Harvest House Publishers
The Woman I am Becoming: Embracing the Chase for Identity, Faith, and Destiny, by T. Suzanne Eller is a book for women in their twenties, that aims to fill a generation gap. Eller reminds readers that life in America has changed with families having moved apart leaving many young women without guides and role models for life. Finding a mentor or worthy examples to follow is one theme of this book.
Eller lives in Oklahoma and she and her husband Richard are parents of three young people in their twenties. She has worked with teens for many years in her church and home and has written several teen parenting books. This book moves up an age notch to guide young “twenty-something” women who are grappling with identity, women who need guidance finding a mentor to help them grow stable and strong.
Eller deals with the factor of friendship in stabilizing one’s self—finding where to fit in and what life is about. Further, she talks about love, and building a godly marriage and sexual relationship. She discusses maturity in money handling and how to find a “calling” or vocation that will lead to contentment.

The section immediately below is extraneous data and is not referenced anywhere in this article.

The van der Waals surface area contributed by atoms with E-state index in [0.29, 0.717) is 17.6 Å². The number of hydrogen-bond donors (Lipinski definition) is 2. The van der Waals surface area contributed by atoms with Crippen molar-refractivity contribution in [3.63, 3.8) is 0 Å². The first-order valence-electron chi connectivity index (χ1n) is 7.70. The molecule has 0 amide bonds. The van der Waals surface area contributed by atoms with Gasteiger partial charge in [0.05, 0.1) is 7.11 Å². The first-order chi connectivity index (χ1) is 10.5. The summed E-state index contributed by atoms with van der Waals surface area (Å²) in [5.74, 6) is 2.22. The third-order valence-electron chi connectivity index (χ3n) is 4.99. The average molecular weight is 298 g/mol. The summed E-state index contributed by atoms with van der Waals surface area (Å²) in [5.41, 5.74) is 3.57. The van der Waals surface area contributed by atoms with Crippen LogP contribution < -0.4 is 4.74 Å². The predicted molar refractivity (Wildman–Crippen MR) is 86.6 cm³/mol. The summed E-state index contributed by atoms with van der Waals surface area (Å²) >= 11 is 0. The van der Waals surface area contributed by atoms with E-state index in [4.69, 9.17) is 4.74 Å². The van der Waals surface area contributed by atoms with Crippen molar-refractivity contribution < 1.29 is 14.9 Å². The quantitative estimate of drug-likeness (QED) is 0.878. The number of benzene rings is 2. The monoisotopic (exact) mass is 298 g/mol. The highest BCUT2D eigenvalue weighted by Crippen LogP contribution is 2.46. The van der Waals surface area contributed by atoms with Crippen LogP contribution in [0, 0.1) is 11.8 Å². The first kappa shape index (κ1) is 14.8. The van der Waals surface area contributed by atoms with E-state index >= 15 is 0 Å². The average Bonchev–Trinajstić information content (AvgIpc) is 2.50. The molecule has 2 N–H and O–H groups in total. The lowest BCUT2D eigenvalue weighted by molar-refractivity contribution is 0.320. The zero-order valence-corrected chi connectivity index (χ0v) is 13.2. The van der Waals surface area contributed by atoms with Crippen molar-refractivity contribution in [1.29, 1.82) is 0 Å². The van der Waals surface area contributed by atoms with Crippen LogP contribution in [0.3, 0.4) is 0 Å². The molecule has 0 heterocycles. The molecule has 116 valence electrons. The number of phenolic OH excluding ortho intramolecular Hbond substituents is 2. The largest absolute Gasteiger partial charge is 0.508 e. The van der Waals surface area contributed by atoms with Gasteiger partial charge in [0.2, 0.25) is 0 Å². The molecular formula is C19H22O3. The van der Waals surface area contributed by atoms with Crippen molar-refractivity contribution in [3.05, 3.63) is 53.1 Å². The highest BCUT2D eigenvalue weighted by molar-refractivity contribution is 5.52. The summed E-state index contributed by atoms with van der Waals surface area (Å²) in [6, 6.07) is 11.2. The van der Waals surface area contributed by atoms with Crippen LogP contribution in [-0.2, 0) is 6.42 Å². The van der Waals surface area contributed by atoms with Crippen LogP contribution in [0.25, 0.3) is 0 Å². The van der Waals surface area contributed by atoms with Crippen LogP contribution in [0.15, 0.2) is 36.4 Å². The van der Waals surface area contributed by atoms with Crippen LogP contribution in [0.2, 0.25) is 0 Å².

A highlight of this book is collected advice from older women, along with reflections on life from some of the author’s young friends. I recommend this book for any woman in her twenties, married or not, who is searching for her place in the world. The advice is sound and encouraging, open and honest, from the heart of a knowing person. A good book to read. -- Elece Hollis, Christian Book Previews.com
Fresh from her ground–breaking book The Mom I Want to Be, speaker and young–adult mentor Suzie Eller offers 18–to–29–year–old women an honest, faith–filled look at the journey to maturity. In The Woman I Am Becoming, she acknowledges the pressure to look and act a certain way, and helps readers explore key questions:
Each short chapter offers words from Suzie’s own story and an application, followed by real–life advice from older women who are still becoming. Concluding questions then help readers make what they’re reading their own.